|Original author(s)||Tim Berners-Lee, Jean-François Groff|
|Developer(s)||Henrik Frystyk Nielsen|
|Initial release||1.0, November 1992|
5.4.1 / 4 December 2006
|Operating system||FreeBSD, Solaris, Linux, Mac OS X, Microsoft Windows|
|Type||API for Internet applications|
|License||W3C Software Notice and License|
It has been used for applications of varying sizes, including web browsers, editors, Internet bots, and batch tools. Pluggable modules provided with libwww add support for HTTP/1.1 with caching, pipelining, POST, Digest Authentication, and deflate.
libcurl is considered[by whom?] to be a modern replacement for libwww.
In 1991 and 1992, Tim Berners-Lee and a student at CERN named Jean-François Groff rewrote various components of the original WorldWideWeb browser for the NeXTstep operating system in portable C code, in order to demonstrate the potential of the World Wide Web. In the beginning libwww was referred to as the Common Library and was not available as a separate product. Before becoming generally available, libwww was integrated in the CERN program library (CERNLIB). In July 1992 the library was ported to DECnet. In the May 1993 World Wide Web Newsletter Berners-Lee announced that the Common Library was now called libwww and was licensed as public domain to encourage the development of web browsers. He initially considered releasing the software under the GNU General Public License, rather than into the public domain, but decided against it due to concerns that large corporations such as IBM would be deterred from using it by the restrictions of the GPL. The rapid early development of the library caused Robert Cailliau problems when integrating it into his MacWWW browser.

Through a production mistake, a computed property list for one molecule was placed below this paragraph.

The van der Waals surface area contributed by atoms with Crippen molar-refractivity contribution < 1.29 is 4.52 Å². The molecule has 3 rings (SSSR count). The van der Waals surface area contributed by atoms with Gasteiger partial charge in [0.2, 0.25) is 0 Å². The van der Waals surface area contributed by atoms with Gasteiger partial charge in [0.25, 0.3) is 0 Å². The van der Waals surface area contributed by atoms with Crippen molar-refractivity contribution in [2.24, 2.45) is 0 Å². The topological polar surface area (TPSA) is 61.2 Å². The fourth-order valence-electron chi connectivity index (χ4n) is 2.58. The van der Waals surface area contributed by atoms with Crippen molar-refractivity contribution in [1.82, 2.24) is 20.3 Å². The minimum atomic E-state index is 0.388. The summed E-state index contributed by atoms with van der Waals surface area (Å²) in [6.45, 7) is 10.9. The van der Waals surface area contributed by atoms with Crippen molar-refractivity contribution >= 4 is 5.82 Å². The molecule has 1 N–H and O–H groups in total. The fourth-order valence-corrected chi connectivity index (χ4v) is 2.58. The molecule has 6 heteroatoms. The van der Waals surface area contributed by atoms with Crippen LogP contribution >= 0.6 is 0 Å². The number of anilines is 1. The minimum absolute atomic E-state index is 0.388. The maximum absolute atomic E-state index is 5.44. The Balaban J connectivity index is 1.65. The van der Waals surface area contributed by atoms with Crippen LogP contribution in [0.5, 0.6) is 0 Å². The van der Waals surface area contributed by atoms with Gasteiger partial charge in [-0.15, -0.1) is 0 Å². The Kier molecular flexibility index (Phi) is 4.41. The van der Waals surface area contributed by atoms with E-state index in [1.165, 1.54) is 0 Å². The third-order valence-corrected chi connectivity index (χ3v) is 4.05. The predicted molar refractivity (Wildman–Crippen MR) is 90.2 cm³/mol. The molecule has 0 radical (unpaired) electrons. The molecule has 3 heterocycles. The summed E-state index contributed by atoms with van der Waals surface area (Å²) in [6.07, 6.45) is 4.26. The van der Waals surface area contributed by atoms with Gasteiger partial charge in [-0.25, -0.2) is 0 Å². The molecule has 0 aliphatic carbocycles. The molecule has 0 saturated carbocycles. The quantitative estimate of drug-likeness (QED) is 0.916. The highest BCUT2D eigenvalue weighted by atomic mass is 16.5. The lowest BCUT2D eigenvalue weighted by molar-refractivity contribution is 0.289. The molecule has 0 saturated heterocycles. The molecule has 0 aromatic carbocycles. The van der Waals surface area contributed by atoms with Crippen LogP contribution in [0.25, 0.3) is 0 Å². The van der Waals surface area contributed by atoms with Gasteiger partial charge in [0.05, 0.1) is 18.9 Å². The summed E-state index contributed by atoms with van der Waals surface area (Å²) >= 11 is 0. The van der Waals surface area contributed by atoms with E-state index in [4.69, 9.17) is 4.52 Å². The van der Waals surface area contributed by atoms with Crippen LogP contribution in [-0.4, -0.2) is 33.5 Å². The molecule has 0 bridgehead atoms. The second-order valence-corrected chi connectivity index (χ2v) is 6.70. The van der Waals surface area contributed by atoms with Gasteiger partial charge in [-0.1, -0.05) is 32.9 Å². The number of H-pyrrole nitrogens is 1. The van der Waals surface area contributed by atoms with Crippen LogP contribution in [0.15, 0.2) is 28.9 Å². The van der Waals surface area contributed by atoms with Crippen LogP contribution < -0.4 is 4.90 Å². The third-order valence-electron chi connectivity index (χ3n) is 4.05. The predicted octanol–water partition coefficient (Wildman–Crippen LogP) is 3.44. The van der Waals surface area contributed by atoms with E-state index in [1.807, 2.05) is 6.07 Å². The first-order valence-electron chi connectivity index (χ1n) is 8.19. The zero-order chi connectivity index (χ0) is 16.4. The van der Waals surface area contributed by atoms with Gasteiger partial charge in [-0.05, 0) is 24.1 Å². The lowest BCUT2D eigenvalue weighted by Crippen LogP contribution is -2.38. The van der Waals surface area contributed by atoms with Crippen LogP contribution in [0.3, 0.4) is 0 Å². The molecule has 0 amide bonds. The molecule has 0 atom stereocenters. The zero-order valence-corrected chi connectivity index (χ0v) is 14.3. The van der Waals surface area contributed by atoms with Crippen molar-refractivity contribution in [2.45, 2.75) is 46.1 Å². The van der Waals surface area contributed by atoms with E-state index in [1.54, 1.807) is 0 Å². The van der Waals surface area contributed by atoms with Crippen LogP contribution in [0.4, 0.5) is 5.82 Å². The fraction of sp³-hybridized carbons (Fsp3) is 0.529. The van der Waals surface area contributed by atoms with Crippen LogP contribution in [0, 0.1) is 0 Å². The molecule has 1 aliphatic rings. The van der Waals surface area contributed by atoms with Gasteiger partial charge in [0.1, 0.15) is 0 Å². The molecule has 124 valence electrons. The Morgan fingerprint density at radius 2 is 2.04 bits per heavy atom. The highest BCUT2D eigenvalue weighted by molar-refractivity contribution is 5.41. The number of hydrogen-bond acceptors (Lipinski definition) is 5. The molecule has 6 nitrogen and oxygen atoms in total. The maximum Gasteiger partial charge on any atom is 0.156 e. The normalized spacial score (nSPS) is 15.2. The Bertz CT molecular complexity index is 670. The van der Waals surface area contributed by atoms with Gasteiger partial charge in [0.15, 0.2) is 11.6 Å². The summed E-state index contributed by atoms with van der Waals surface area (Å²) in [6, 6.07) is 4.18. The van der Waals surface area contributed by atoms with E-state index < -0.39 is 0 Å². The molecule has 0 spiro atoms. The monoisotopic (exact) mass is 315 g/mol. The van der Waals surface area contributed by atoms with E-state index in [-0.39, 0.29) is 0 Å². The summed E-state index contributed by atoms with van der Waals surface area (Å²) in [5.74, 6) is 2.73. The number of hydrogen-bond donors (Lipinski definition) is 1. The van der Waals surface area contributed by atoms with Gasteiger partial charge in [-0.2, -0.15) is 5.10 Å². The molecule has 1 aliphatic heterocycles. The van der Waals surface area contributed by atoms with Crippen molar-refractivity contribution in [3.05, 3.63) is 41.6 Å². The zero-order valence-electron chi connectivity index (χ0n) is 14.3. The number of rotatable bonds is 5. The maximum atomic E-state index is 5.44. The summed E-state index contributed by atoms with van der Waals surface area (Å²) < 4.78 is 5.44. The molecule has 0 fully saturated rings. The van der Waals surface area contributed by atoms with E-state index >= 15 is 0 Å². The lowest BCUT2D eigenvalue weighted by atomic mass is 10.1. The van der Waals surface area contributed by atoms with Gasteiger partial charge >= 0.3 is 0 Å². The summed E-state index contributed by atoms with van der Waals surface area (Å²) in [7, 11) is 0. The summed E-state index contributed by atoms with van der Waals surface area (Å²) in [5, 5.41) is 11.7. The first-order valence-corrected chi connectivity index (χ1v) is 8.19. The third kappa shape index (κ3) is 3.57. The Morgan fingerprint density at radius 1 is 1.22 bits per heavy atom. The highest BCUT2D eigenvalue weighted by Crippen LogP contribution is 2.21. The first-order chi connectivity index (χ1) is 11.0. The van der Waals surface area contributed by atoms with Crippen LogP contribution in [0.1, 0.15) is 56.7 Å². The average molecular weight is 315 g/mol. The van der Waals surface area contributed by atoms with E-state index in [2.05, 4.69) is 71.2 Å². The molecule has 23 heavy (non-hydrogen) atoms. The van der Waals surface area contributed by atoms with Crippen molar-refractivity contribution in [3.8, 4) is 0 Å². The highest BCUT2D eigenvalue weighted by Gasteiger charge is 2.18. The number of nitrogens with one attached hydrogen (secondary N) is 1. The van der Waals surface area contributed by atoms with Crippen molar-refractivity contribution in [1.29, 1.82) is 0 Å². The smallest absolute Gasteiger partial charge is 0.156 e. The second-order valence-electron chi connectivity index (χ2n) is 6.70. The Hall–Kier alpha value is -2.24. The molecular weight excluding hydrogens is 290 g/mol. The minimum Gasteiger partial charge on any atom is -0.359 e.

From 25 November 1994 (version 2.17) Henrik Frystyk Nielsen was responsible for libwww. On 21 March 1995, with the release of version 3.0, CERN put the full responsibility for libwww on the World Wide Web Consortium (W3C). From 1995 onwards, the Line Mode Browser was no longer released separately, but part of the libwww package.
The W3C created the Arena web browser as a testbed and testing tool for HTML3, CSS, PNG and other features like the libwww, but after beta 3, Arena was replaced by Amaya. On 2 September 2003 the W3C stopped development of the library due a lack of resources, with the expectation that any further development would come from the open source community.
Libwww supports following protocols:
Other features include:
Over 19 applications have used libwww.
Integrated applications in libwww are:
The developers of libcurl have criticised libwww as being not as portable, not thread-safe and lacking several HTTP authentication types. Neither libcurl nor libwww are lightweight enough for some projects.